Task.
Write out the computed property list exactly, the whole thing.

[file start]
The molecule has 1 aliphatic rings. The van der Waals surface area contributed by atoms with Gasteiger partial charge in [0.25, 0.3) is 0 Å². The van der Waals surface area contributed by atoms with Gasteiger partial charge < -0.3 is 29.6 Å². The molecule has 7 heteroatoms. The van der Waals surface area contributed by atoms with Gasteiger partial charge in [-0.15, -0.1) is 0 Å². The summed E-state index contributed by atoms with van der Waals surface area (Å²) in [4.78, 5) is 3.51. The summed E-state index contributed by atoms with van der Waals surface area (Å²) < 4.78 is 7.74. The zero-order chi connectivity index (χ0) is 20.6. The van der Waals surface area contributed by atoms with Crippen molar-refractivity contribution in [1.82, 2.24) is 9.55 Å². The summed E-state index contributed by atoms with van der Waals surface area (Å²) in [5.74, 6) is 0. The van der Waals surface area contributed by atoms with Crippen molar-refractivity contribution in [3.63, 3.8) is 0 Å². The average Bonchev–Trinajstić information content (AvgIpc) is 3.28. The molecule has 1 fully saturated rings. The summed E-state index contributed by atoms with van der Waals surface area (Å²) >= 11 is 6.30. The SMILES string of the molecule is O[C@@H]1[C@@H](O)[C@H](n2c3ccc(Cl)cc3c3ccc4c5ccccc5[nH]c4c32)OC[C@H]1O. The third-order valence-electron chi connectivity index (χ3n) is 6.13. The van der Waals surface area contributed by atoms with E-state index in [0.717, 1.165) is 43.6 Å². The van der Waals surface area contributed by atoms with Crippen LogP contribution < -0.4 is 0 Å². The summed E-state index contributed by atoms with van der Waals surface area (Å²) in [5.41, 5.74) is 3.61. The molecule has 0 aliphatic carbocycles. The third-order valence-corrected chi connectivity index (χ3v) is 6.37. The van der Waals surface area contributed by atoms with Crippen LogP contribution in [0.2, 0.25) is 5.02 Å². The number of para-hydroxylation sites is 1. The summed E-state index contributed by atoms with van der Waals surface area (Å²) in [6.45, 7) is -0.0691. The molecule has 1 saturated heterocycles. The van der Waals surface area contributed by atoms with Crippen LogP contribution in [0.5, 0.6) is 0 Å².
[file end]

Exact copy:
The molecule has 1 aliphatic rings. The van der Waals surface area contributed by atoms with Gasteiger partial charge in [0.25, 0.3) is 0 Å². The van der Waals surface area contributed by atoms with Gasteiger partial charge < -0.3 is 29.6 Å². The molecule has 7 heteroatoms. The van der Waals surface area contributed by atoms with Gasteiger partial charge in [-0.15, -0.1) is 0 Å². The summed E-state index contributed by atoms with van der Waals surface area (Å²) in [4.78, 5) is 3.51. The summed E-state index contributed by atoms with van der Waals surface area (Å²) < 4.78 is 7.74. The zero-order chi connectivity index (χ0) is 20.6. The van der Waals surface area contributed by atoms with Crippen molar-refractivity contribution in [1.82, 2.24) is 9.55 Å². The summed E-state index contributed by atoms with van der Waals surface area (Å²) in [5.74, 6) is 0. The van der Waals surface area contributed by atoms with Crippen molar-refractivity contribution in [3.63, 3.8) is 0 Å². The average Bonchev–Trinajstić information content (AvgIpc) is 3.28. The molecule has 1 fully saturated rings. The summed E-state index contributed by atoms with van der Waals surface area (Å²) >= 11 is 6.30. The SMILES string of the molecule is O[C@@H]1[C@@H](O)[C@H](n2c3ccc(Cl)cc3c3ccc4c5ccccc5[nH]c4c32)OC[C@H]1O. The third-order valence-electron chi connectivity index (χ3n) is 6.13. The van der Waals surface area contributed by atoms with E-state index in [0.717, 1.165) is 43.6 Å². The van der Waals surface area contributed by atoms with Crippen LogP contribution < -0.4 is 0 Å². The summed E-state index contributed by atoms with van der Waals surface area (Å²) in [5.41, 5.74) is 3.61. The molecule has 0 aliphatic carbocycles. The third-order valence-corrected chi connectivity index (χ3v) is 6.37. The van der Waals surface area contributed by atoms with Crippen LogP contribution in [0.2, 0.25) is 5.02 Å². The number of para-hydroxylation sites is 1. The summed E-state index contributed by atoms with van der Waals surface area (Å²) in [6.45, 7) is -0.0691. The molecule has 1 saturated heterocycles. The van der Waals surface area contributed by atoms with Crippen LogP contribution in [0.5, 0.6) is 0 Å².